Guthrie, Irion handle the family burden quite well
Longstreet Theater, Columbia S.C., March 10, 2005
By Kevin Oliver
COLUMBIA, S.C. - If it's a burden to handle the weight of her family lineage (Woody's her grandfather, Arlo's her dad), Sarah Lee Guthrie didn't show it on this particular night, a concert that celebrated the release two days earlier of "Exploration" (New West), her first album done officially as a duo with her husband, Johnny Irion.
Since the couple have called Columbia home for the past six years, and Irion has family ties to the area, it was a natural for them to hold their tour kick-off here. The venue, a theatre-in-the-round on the campus of the University Of South Carolina, was still decked out for a stage play that had ended its run the previous weekend, and the rustic country cottage feel of the furnishings behind them and the faux-wood timbers jutting out from above were a perfect complement to the evening's music.
The show, presented by local arts organization Gallery 701 as part of their ongoing efforts to renovate their own arts space in a historic building across town, included opening sets from both Kevin Kinney and bluegrass band Chatham County Line.
Kinney began the night with a short batch of his post-Drivin' N' Cryin,' Dylanesque songs, including material mostly from his last two albums. The folk-leaning audience reacted most positively to the economic hardship tale of, "This Train Don't Stop at the Millworks Any More."
Chatham County Line have made waves with their authentic bluegrass sound, and they just released a disc several weeks before the show, but as singer and guitarist Dave Wilson said, "This night's about Sarah and Johnny, and we're just happy to be here."
They converted an audience almost wholly unfamiliar with them through showmanship and musicianship. Their old-fashioned single-microphone stage technique added to the visual enjoyment of the show. Songs like, "Route 23," and their ode to country music's flagship radio station, "WSM," were highlights of their too-short time on stage.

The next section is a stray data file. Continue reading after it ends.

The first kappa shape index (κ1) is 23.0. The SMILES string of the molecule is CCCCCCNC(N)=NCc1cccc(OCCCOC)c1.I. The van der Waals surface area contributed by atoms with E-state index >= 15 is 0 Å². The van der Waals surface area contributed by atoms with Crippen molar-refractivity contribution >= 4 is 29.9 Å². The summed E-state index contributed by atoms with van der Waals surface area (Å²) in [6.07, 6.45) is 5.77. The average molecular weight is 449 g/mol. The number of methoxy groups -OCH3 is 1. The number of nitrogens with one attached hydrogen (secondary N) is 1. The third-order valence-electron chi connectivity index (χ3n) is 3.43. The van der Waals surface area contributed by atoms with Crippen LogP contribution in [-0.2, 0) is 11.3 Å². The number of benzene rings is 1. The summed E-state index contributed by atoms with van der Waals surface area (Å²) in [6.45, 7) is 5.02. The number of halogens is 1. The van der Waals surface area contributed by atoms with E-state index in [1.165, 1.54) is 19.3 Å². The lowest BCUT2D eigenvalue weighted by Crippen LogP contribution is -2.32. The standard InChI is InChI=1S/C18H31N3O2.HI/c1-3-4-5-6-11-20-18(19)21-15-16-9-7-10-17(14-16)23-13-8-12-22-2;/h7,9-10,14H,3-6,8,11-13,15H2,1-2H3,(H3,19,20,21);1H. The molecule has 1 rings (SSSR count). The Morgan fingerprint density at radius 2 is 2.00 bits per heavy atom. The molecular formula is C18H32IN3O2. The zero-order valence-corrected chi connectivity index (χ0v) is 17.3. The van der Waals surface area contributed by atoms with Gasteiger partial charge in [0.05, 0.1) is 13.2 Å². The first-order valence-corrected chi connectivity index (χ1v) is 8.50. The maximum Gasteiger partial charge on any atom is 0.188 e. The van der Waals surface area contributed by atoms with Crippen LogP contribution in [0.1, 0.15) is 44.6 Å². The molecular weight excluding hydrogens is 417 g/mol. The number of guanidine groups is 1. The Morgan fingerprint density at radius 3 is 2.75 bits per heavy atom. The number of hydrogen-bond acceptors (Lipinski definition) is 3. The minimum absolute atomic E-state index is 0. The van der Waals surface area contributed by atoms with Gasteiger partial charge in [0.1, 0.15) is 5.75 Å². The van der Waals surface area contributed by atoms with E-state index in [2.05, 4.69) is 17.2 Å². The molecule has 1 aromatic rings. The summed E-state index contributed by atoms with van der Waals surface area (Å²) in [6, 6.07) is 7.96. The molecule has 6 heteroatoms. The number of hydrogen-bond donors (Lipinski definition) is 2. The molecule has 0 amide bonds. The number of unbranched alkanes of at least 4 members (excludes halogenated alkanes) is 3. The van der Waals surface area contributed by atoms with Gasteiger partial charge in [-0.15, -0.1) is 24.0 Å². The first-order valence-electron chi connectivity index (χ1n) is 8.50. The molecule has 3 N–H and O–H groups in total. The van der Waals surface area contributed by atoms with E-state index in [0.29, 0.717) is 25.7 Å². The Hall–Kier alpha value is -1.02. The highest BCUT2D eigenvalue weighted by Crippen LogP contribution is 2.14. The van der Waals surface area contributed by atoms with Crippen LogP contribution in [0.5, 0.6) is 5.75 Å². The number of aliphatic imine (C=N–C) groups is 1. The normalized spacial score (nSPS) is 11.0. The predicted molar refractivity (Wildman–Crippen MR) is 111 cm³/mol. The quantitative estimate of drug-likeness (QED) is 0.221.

The reason for the evening, however, was the headlining couple. Guthrie and Irion began with just their intertwined voices and two acoustic guitars. Their opening number, "In Lieu of Flowers," is also the first song on the new album, and they proceeded to play almost everything else off of it.
Not that it was a predictable folk/roots show - far from it. After a few acoustic songs, Irion introduced the rhythm section of bass and drums, who also pull double duty for Kevn Kinney's band the Sun Tangled Angel Revival.
Irion, especially, seemed acutely aware of the amped-up sound's impact on the mostly sedate crowd, which included his parents. Before plugging in his electric guitar, he looked down into the front rows and said, "Mom, I don't think I'm going to be able to turn this one down, sorry."
Not that he needed to apologize for what followed. The parallels to Neil Young's work that were hinted at on Irion's 2001 solo disc "Unity Lodge*" and on the new album with Guthrie are most apparent when he, and everyone around him, plugs in and turns up the volume.
Getting the most benefit from the rocked-out arrangements were songs like, "Holding Back," which featured Guthrie on a vintage-looking Wurlitzer piano, and the politically charged, "Gervais," which addresses the Confederate flag that still flies on the South Carolina State House grounds. The fact that the standard in question was on a pole only three city blocks removed from this concert made the song all the more powerful in its refrain, "It was a battle flag, now we can put it away."
Throughout the set, various members of Chatham County Line, who played on "Exploration," came on stage to reprise their parts. By the finale, every musician ended up on stage together, playing a newly written Pete Seeger song, "Dr. King," in a rocking arrangement that brought the whole night full circle and connected the couple's rock 'n' roll future with their folk music past.